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Old Mar 29, 2005, 4:46 PM   #1
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I've been thinking about posting this review by Andy Piper on the Pana LC1/Digilux2. In the review he lists a work around for the noise levels at ISO 400 and even pushing the cam to ISO800/1600 (which didn't really work) - so far i haven't had much joy with work around. I wonder if any of the pro's here can give it a go and see if we can get some decent results. Here's a little snippet and he's also posted some sample shots too.

"Workarounds for using ISO 400

* Shoot RAW and accept the lag between shots
* Add some "grain" in Photoshop to fill in the ‘smoothed' areas, and the results are still nearly as sharp as some "old technology" 400 B&W films.
* Set the camera contrast to "high" - which increases local contrasts enough to "burn through" a lot of the noise smoothing, but drops out a lot of shadow detail.
* Or my preferred technique when I need ISO 400 jpegs: set the camera to ISO 100, contrast and saturation settings to "low", and underexpose 2 stops (EI 400 instead of ISO 400)."

Here's the url:

http://www.photo.net/equipment/leica/digilux2/


Harj

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Old Mar 29, 2005, 9:59 PM   #2
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Interesting post. I'll be sure to check this out. Thanks for posting.
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Old Mar 29, 2005, 11:56 PM   #3
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Old Mar 29, 2005, 11:56 PM   #4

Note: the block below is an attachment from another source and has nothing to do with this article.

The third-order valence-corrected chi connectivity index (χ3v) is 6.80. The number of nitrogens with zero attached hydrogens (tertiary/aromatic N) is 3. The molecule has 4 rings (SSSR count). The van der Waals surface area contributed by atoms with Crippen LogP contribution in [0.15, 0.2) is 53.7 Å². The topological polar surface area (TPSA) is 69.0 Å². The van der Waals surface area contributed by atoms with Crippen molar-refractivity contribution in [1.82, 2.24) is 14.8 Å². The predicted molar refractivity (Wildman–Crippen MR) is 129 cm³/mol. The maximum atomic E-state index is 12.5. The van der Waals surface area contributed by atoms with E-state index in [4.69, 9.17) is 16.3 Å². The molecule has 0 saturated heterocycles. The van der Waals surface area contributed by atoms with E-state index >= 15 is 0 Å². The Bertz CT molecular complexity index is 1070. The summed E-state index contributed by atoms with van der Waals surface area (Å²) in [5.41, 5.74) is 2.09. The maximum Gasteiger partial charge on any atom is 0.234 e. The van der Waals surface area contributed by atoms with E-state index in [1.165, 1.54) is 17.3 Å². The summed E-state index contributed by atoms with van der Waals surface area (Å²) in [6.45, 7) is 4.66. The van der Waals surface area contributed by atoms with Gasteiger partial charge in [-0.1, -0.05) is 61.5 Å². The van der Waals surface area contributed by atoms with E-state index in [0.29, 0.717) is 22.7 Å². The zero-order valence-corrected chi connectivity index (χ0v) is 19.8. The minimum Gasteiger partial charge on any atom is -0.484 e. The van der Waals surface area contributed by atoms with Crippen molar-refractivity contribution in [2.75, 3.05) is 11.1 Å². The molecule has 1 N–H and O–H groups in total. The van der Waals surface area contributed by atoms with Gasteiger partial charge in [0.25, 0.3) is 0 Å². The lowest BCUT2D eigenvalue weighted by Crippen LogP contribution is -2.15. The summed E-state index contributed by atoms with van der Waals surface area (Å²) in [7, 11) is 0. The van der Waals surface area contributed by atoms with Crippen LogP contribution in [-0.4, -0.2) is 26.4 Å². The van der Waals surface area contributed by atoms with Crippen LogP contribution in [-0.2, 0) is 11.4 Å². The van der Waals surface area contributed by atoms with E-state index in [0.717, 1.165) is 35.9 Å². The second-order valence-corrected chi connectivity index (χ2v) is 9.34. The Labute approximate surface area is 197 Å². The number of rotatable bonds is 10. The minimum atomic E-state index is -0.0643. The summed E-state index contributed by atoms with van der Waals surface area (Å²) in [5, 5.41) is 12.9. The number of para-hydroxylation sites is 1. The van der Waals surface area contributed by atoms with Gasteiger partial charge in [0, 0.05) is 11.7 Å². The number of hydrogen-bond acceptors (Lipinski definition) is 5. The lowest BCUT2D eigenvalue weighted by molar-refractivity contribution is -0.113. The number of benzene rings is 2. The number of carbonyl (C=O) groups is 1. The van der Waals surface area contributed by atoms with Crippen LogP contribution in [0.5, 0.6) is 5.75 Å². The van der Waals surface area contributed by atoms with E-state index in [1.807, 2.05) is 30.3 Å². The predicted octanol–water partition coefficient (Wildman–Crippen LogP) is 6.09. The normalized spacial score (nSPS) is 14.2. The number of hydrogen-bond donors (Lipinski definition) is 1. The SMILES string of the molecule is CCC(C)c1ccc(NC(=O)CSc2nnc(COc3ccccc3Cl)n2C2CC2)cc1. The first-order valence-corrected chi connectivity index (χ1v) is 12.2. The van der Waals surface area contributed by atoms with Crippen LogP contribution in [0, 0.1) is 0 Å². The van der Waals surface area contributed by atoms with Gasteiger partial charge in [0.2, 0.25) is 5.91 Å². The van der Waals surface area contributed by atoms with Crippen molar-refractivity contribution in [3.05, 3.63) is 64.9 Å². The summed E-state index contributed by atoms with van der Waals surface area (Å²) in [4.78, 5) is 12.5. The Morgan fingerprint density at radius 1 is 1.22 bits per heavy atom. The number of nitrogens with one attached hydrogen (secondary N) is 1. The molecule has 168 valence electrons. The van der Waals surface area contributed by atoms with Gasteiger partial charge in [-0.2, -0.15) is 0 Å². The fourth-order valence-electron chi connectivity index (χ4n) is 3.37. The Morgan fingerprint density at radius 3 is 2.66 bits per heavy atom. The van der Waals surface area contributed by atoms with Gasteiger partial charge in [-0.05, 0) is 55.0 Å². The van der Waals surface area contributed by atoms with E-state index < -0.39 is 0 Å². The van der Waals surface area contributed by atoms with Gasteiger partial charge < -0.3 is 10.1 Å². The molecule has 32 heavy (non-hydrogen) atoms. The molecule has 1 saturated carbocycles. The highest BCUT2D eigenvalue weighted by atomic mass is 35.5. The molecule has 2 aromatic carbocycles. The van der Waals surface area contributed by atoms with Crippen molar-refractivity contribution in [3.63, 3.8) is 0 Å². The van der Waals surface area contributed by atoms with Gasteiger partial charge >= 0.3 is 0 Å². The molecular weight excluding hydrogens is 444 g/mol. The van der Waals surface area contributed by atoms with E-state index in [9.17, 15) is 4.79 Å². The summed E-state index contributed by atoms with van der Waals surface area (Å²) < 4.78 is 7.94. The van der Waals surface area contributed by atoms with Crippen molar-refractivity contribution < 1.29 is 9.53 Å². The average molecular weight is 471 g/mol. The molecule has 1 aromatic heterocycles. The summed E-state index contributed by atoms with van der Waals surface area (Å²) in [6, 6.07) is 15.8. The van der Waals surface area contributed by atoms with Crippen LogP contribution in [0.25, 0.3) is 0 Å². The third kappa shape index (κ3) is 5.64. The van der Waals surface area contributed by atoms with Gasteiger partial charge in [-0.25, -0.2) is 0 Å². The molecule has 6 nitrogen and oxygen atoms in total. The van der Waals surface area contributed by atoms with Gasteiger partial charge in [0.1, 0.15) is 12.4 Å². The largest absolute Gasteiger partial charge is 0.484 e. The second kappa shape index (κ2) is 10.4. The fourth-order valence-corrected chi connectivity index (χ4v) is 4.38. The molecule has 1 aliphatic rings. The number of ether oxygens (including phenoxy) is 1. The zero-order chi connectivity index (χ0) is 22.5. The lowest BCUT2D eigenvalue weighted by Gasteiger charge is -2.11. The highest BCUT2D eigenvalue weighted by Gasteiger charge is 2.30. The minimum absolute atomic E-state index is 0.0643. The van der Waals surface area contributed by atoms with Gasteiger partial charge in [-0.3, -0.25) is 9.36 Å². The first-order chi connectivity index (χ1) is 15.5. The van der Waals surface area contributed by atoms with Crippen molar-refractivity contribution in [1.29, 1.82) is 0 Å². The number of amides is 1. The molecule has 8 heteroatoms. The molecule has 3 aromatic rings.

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Old Mar 30, 2005, 12:27 AM   #5
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I've warmed up to Grain Surgery. It has an "add grain" feature that looks more like film grain.

I'm assuming he has run a noise reduction program so the added grain "to fill in the ‘smoothed' areas" is making the noise reduction less obvious.

It is immaterial where you have the contrast set on the camera if you are shooting raw. I would never set the camera contrast to high for JPGs. You can do that in Photoshop just as well – you just can't go the other way because you have lost a lot of dynamic range.

It has been my experience that when you shoot 2 f-stops low and pull the shadows out in Photoshop you get as much noise as just shooting at the higher ISO. Your techniques might be better.

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Old Mar 30, 2005, 12:28 AM   #6
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I think the first of the series is the best one.. At least on my screen. Given what you show, I'm not seeing a lot of need for a work around or the use of ISO 400 in that particular situation..

Jeff
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Old Mar 30, 2005, 1:39 AM   #7
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Old Mar 30, 2005, 5:44 AM   #8
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Although he's reviewed the Digilux2/LC1 it still suffers from the same amount of noise that the FZ's do at ISO400 - actually from what I've read may be a little more than the FZ's. The first option of RAw does not apply to us but the last one could certainly be used - so far I haven't had much joy with my FZ10 but will try again.

Harj

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